Stroke: What you need to know
Special to The Union
Every year, more than three-quarters of a million people in our country will suffer a stroke. More than 140,000 people in the United States die from stroke each year. It is the leading cause of serious, long-term disability and can affect people at any age.
While these statistics are sobering, it is important to know that all of us can take steps to reduce our risk for stroke. And there are treatment options available, especially when strokes are treated quickly.
A stroke happens when blood supply to the brain is blocked (ischemic stroke) or when a blood vessel in the brain bursts (hemorrhagic stroke). This causes brain tissue to die, which can lead to brain damage and possibly death.
Anyone, at any age, can have a stroke, however there are factors that can increase your risk. These include age (risk increases with age), sex (men are more likely to suffer a stroke, but women are more likely to die from stroke) and ethnicity (strokes are more likely in African Americans).
Other risk factors which can be controlled include high blood pressure, high cholesterol, diabetes, obesity and using tobacco products.
Spotting the Signs
When someone is experiencing a stroke, recognizing it quickly and seeking treatment immediately is critically important.
During a stroke, brain cells are dying and if blood flow to the brain is restored with treatment, the part of the brain that was affected may be able to return to normal. In essence, treatment must begin as fast as possible in order to save as much brain as possible.
“Time is brain! Every minute you wait, you lose 1.9 million brain cells,” explains Avijit Baidwan, MD, Stroke Medical Director, Dignity Health Sierra Nevada Memorial Hospital. “Every hour wasted is like aging 3.6 years.”
Common signs of stroke include:
• Sudden dizziness, trouble walking, or loss of balance or coordination
• Sudden trouble seeing in one or both eyes
• Sudden severe headache with no known cause
• Sudden numbness of the face, arm or leg
• Sudden confusion or trouble understanding others
An easy way to remember the most common signs of stroke is by using the acronym B.E. F.A.S.T.:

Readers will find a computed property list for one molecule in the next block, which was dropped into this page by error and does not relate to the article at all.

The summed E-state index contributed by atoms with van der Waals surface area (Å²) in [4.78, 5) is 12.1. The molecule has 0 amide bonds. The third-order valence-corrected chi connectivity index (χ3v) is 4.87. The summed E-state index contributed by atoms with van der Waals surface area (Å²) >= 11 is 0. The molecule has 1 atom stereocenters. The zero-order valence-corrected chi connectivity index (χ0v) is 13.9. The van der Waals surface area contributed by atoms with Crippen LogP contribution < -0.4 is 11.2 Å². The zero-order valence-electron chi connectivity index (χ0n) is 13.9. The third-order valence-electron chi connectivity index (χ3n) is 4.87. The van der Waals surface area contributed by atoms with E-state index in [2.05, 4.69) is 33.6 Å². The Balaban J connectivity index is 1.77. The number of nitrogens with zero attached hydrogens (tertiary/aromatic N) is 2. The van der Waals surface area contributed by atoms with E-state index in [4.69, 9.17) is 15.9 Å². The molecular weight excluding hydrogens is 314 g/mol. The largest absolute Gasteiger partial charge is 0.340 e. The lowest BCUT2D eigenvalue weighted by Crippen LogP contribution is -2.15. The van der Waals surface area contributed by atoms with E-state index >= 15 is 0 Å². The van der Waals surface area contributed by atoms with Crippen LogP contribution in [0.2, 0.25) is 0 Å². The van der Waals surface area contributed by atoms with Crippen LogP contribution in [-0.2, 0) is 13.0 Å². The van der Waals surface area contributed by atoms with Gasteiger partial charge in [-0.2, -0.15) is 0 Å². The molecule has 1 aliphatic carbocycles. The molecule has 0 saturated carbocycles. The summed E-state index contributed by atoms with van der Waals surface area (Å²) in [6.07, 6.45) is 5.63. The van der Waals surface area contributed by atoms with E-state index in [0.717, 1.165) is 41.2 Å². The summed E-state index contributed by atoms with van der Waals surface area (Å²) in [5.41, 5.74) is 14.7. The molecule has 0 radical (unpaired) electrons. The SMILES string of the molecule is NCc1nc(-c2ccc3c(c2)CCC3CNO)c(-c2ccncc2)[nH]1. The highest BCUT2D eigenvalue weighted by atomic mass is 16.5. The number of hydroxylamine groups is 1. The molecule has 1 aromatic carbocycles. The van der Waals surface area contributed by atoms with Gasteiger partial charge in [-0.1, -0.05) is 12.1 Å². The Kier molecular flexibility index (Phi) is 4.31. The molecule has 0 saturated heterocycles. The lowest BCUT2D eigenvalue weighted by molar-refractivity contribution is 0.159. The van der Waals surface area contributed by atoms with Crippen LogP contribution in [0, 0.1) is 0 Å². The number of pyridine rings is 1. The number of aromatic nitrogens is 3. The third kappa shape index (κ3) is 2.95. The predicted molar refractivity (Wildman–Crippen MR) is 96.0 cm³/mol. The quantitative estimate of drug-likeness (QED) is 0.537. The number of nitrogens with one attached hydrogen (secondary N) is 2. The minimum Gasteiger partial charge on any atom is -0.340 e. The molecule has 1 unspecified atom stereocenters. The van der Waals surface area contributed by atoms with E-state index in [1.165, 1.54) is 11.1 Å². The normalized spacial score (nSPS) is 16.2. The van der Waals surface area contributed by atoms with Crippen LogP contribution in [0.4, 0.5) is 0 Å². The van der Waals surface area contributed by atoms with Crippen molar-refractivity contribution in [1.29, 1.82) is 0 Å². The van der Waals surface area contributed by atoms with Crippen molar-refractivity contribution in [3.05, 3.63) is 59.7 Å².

B = Balance impairment: Ask the person to walk. Is there postural sway?
E = Eyes: Ask the person about their vision. Is one half of the visual field blurry?
F = Face drooping: Ask the person to smile. Does one side droop?
A = Arm weakness: Ask the person to raise both arms. Does one arm drift downward?
S = Speech difficulty: Ask the person to repeat a simple sentence. Are the words slurred?
T = Time to call 911: If the person shows any of these signs, call 911 immediately.
The Centers for Disease Control estimates that as many as 80% of all strokes are preventable.
The CDC says that high blood pressure is the single most important treatable risk factor for stroke. Preventing, diagnosing, and controlling it through lifestyle changes and medicine are critical to reducing stroke risks.
Other preventative measures include eating a healthy diet; maintaining a healthy weight; being physically active; not smoking; limiting alcohol use; and preventing or managing other chronic conditions. Following up with your doctor is also important for detecting heart rhythm abnormalities such as Atrial Fibrillation, which increase risk for stroke.
“Stroke directly affects your quality of life and therefore every effort should be made to prevent it,” says Dr. Baidwan. “It’s also important to note that following one stroke, your risk of another stroke goes up and recurrent strokes have a much higher rate of death and disability.”
Talk to your doctor to learn more about your personal risk for stroke and what you can do to reduce it.
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